infectious risk for the patient!
Clean your hands when leaving
the patient’s side, after touching
Clean
your
hands after touching any
your
aClean
patient
andhands
his/her immediate
before
touching
a in the patient’s
object
or
furniture
surroundings, To protect
patient
whensurroundings, when leaving
immediate
yourself
and the health-care
approaching
him/her!
without having
touched
the patient!
environment
from
harmful
To
patient
germs!
Toprotect
protectthe
yourself
and the health-care
against
harmful
germsgerm spread!
environment
against
carried on your hands!
To protect the patient against
harmful
germs,
Clean
your
handsincluding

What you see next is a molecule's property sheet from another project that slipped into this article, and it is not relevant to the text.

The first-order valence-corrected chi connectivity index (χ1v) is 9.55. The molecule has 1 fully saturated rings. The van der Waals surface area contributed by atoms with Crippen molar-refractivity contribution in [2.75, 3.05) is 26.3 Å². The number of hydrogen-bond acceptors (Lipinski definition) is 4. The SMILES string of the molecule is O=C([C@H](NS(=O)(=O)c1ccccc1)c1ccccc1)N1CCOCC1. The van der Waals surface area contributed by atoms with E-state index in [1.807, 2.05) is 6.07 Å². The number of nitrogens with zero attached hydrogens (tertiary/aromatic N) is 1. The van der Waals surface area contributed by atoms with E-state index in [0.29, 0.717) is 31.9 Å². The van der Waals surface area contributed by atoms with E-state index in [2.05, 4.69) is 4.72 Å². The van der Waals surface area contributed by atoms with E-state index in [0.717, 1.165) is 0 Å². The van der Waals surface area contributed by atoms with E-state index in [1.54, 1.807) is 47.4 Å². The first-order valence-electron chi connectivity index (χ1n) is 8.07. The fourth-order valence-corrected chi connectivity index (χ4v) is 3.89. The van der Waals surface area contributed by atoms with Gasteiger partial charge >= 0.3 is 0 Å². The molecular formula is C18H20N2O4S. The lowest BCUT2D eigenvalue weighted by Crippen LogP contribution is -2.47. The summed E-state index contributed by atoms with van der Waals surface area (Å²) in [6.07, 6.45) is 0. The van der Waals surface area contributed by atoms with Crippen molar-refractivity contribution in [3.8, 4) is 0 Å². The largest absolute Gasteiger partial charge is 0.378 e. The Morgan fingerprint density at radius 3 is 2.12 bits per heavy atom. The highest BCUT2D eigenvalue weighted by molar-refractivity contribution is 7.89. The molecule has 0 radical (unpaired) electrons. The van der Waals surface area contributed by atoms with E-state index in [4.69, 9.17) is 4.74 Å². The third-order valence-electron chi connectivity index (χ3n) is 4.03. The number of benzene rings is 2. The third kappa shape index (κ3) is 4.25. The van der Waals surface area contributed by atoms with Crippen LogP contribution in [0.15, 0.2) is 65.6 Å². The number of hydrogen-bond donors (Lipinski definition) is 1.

as soon the
as
own, entering
a patient’s
task involving
exposure risk
body!has ended (and
tohis/her
body fluids
after glove removal)!
To protect yourself and the
health-care environment from
harmful germs!
The 5 Moments apply to any setting where health care
involving direct contact with patients takes place
Can you identify some examples of this indication
during your everyday practice of health care?
Situations illustrating direct contact:
 shaking hands, stroking a child’s forehead
 helping a patient to move around, get
washed
 applying oxygen mask, giving
physiotherapy
 taking pulse, blood pressure, chest
auscultation, abdominal palpation,
recording ECG
Can you identify some examples of this indication
during your everyday practice of health care?
Situations illustrating clean/aseptic
procedures:
 brushing the patient's teeth,